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mturk
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Analysis_n_Graphs.ipynb
README.md
eval_wordstat.py
get_bucket_lowerbounds.py
inspect_wordstats.ipynb
interactive.py
make_control_dataset.py
train_controllable_seq2seq.py

README.md

Controllable Dialogue

Paper information

Abigail See, Stephen Roller, Douwe Kiela, Jason Weston. What makes a good conversation? How controllable attributes affect human judgments. To appear in NAACL 2019.

Abstract

A good conversation requires balance -- between simplicity and detail; staying on topic and changing it; asking questions and answering them. Although dialogue agents are commonly evaluated via human judgments of overall quality, the relationship between quality and these individual factors is less well-studied. In this work, we examine two controllable neural text generation methods, conditional training and weighted decoding, in order to control four important attributes for chitchat dialogue: repetition, specificity, response-relatedness and question-asking. We conduct a large-scale human evaluation to measure the effect of these control parameters on multi-turn interactive conversations on the PersonaChat task. We provide a detailed analysis of their relationship to high-level aspects of conversation, and show that by controlling combinations of these variables our models obtain clear improvements in human quality judgments.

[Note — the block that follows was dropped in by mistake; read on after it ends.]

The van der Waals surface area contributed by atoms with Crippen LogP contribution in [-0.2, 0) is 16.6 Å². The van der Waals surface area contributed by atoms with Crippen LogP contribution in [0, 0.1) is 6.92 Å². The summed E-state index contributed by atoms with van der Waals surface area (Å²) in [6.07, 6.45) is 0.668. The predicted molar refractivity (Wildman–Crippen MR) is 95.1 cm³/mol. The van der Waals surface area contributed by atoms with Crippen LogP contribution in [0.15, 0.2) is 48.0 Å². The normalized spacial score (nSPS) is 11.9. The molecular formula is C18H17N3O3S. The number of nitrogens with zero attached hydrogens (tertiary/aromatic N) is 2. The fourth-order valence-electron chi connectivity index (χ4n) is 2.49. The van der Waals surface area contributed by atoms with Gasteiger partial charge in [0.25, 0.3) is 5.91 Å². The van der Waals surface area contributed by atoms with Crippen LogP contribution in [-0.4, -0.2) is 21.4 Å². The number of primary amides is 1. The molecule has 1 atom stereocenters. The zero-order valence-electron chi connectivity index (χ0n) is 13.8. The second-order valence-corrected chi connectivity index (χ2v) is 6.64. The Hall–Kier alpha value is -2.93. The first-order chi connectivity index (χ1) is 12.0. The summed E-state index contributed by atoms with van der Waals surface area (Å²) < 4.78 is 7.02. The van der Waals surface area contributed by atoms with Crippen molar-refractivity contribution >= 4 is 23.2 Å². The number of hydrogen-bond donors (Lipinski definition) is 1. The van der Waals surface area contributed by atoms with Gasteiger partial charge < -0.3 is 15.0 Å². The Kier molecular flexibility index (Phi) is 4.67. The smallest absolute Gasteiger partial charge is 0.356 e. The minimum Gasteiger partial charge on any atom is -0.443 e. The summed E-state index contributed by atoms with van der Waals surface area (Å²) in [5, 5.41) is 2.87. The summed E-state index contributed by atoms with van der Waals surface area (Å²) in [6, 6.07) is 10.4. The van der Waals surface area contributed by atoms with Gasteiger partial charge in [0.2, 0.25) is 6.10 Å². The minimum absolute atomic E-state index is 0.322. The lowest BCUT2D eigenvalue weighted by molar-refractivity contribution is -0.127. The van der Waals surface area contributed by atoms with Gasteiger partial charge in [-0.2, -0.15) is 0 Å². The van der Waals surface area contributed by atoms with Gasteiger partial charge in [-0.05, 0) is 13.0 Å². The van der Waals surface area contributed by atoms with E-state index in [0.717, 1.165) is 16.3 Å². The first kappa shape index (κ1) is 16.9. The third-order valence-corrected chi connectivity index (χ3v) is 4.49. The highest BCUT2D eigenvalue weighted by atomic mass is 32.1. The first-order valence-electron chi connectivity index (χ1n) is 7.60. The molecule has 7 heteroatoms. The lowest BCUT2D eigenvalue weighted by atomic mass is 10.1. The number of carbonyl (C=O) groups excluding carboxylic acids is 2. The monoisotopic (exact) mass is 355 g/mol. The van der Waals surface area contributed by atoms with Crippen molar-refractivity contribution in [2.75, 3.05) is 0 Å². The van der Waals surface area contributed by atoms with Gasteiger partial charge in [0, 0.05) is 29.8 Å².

Citation

If you use the dataset or models in your own work, please cite with the following BibTex entry:

@inproceedings{see2019what,
  author={Abigail See and Stephen Roller and Douwe Kiela and Jason Weston},
  booktitle={North American Chapter of the Association for Computational Linguistics (NAACL)},
  title={What makes a good conversation? How controllable attributes affect human judgments},
  url={https://arxiv.org/abs/1902.08654},
  year={2019},
}

Code Instructions

Once you have installed ParlAI, follow the instructions below.

Download the data

Running the commands to train or chat with the models will automatically download the data for you. Alternatively, you can manually download the data by running python projects/controllable_dialogue/tasks/build.py. This will download the following files to data/controllable_dialogue:

  • train.txt: This is Convai2 training data, with extra annotations for three CT controllable attributes (question, lastuttsim, avg_nidf). It is in parlai format.
  • valid.txt: Similarly to train.txt.
  • arora.pkl: This is a pickle file containing information necessary to compute Arora-style sentence embeddings, needed for the response-relatedness control methods.
  • word2count.pkl: This is a pickle file containing information necessary to compute NIDF measures, needed for the specificity control methods.
  • personas_validation.txt: This file contains all the ConvAI2 validation set personas, provided for convenience (useful for talking to the model interactively).
  • ConvAI2_parlaiformat/: